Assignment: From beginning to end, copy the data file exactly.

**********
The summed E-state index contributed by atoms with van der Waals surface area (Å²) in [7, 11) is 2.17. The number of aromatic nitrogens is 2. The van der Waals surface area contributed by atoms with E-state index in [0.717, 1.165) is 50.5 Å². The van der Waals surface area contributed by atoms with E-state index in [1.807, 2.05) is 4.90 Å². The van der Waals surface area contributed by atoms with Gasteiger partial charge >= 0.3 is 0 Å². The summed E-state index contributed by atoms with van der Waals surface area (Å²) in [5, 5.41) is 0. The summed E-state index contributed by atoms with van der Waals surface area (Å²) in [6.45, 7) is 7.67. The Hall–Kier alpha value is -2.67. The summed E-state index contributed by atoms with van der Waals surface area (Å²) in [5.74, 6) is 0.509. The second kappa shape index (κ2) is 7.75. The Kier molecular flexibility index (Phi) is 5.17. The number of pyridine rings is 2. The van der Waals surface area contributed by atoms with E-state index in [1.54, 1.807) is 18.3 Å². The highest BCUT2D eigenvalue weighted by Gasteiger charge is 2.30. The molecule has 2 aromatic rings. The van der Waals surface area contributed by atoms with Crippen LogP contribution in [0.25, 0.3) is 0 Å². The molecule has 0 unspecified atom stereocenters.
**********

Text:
The summed E-state index contributed by atoms with van der Waals surface area (Å²) in [7, 11) is 2.17. The number of aromatic nitrogens is 2. The van der Waals surface area contributed by atoms with E-state index in [0.717, 1.165) is 50.5 Å². The van der Waals surface area contributed by atoms with E-state index in [1.807, 2.05) is 4.90 Å². The van der Waals surface area contributed by atoms with Gasteiger partial charge >= 0.3 is 0 Å². The summed E-state index contributed by atoms with van der Waals surface area (Å²) in [5, 5.41) is 0. The summed E-state index contributed by atoms with van der Waals surface area (Å²) in [6.45, 7) is 7.67. The Hall–Kier alpha value is -2.67. The summed E-state index contributed by atoms with van der Waals surface area (Å²) in [5.74, 6) is 0.509. The second kappa shape index (κ2) is 7.75. The Kier molecular flexibility index (Phi) is 5.17. The number of pyridine rings is 2. The van der Waals surface area contributed by atoms with E-state index in [1.54, 1.807) is 18.3 Å². The highest BCUT2D eigenvalue weighted by Gasteiger charge is 2.30. The molecule has 2 aromatic rings. The van der Waals surface area contributed by atoms with Crippen LogP contribution in [0.25, 0.3) is 0 Å². The molecule has 0 unspecified atom stereocenters.